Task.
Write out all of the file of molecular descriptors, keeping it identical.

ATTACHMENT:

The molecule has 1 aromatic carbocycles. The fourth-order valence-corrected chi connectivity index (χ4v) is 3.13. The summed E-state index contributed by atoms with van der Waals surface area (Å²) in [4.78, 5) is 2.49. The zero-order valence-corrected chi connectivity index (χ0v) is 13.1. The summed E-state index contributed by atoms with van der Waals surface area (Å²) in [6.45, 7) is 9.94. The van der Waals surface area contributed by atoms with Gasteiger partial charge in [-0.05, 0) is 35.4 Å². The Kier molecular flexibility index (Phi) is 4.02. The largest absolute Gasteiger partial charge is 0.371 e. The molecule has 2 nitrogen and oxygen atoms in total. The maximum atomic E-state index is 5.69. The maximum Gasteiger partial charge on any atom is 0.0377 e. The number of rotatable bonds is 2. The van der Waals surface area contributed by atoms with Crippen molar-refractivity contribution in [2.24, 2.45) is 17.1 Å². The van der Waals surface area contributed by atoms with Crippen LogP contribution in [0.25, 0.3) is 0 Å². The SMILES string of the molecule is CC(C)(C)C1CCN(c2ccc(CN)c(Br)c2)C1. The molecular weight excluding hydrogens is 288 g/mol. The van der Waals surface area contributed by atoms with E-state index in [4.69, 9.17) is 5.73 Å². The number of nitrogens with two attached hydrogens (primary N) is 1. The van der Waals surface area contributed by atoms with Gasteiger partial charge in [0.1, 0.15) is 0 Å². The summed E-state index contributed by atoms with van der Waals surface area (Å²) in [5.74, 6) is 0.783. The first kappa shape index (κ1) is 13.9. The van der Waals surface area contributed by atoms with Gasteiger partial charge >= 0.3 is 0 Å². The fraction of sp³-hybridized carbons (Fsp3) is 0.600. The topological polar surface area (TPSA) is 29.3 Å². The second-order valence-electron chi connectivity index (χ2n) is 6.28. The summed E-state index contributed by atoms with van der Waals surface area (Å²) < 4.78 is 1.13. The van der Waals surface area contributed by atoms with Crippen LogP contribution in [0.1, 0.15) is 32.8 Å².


The molecule has 1 aromatic carbocycles. The fourth-order valence-corrected chi connectivity index (χ4v) is 3.13. The summed E-state index contributed by atoms with van der Waals surface area (Å²) in [4.78, 5) is 2.49. The zero-order valence-corrected chi connectivity index (χ0v) is 13.1. The summed E-state index contributed by atoms with van der Waals surface area (Å²) in [6.45, 7) is 9.94. The van der Waals surface area contributed by atoms with Gasteiger partial charge in [-0.05, 0) is 35.4 Å². The Kier molecular flexibility index (Phi) is 4.02. The largest absolute Gasteiger partial charge is 0.371 e. The molecule has 2 nitrogen and oxygen atoms in total. The maximum atomic E-state index is 5.69. The maximum Gasteiger partial charge on any atom is 0.0377 e. The number of rotatable bonds is 2. The van der Waals surface area contributed by atoms with Crippen molar-refractivity contribution in [2.24, 2.45) is 17.1 Å². The van der Waals surface area contributed by atoms with Crippen LogP contribution in [0.25, 0.3) is 0 Å². The SMILES string of the molecule is CC(C)(C)C1CCN(c2ccc(CN)c(Br)c2)C1. The molecular weight excluding hydrogens is 288 g/mol. The van der Waals surface area contributed by atoms with E-state index in [4.69, 9.17) is 5.73 Å². The number of nitrogens with two attached hydrogens (primary N) is 1. The van der Waals surface area contributed by atoms with Gasteiger partial charge in [0.1, 0.15) is 0 Å². The summed E-state index contributed by atoms with van der Waals surface area (Å²) in [5.74, 6) is 0.783. The first kappa shape index (κ1) is 13.9. The van der Waals surface area contributed by atoms with Gasteiger partial charge >= 0.3 is 0 Å². The fraction of sp³-hybridized carbons (Fsp3) is 0.600. The topological polar surface area (TPSA) is 29.3 Å². The second-order valence-electron chi connectivity index (χ2n) is 6.28. The summed E-state index contributed by atoms with van der Waals surface area (Å²) < 4.78 is 1.13. The van der Waals surface area contributed by atoms with Crippen LogP contribution in [0.1, 0.15) is 32.8 Å².